Four years after its implementation, the Earned Import Allowance Program (EIAP) is not providing enough incentives to help boost the competitiveness of Dominican apparel exports in the U.S. market, as intended, reports the U.S. International Trade Commission (USITC) in its new publication.
The EIAP allows apparel manufacturers in the Dominican Republic who use U.S. fabric to produce certain apparel to earn a credit that can be used to ship eligible apparel made with non-U.S.-produced fabric into the United States duty free. The Dominican Republic-Central America-United States Free Trade Agreement Implementation Act, as amended, requires the USITC to evaluate annually the effectiveness of the EIAP program and make recommendations for improvements.
The USITC's fourth annual report found:
- As currently structured, the EIAP has not provided incentives sufficient to curtail the continued decline in production of woven cotton bottoms in the Dominican Republic.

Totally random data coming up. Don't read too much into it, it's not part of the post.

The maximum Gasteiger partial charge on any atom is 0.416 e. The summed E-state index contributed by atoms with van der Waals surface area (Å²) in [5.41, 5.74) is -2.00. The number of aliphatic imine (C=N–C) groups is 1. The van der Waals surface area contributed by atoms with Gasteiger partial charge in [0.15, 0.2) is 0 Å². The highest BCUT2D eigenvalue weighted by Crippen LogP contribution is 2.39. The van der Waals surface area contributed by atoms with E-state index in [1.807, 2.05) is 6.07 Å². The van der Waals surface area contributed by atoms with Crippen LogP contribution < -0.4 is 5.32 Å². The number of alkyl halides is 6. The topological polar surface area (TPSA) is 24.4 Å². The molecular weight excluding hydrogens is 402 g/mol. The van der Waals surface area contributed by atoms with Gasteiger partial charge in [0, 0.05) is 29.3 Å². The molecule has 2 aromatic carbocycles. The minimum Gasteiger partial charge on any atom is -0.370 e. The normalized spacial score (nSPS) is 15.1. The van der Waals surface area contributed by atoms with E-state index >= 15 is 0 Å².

- U.S. imports under the EIAP fell by just over one-half by quantity and 45 percent by value during 2011-12. In addition, U.S. exports of bottom-weight cotton fabrics to the Dominican Republic fell sharply in 2012, for the first time since the program's inception.
- The USITC received several recommendations from industry and other sources concerning improvements to the EIAP. The recommendations were the same as those offered during the first, second, and third annual reviews. They included lowering the 2-for-1 ratio of U.S. to foreign fabric to a 1-for-1 ratio; including other types of fabrics and apparel items in the EIAP; and changing the requirement that dyeing, finishing, and printing of eligible fabrics take place in the United States.
View the publication at: http://www.usitc.gov/publications/332/pub4417.pdf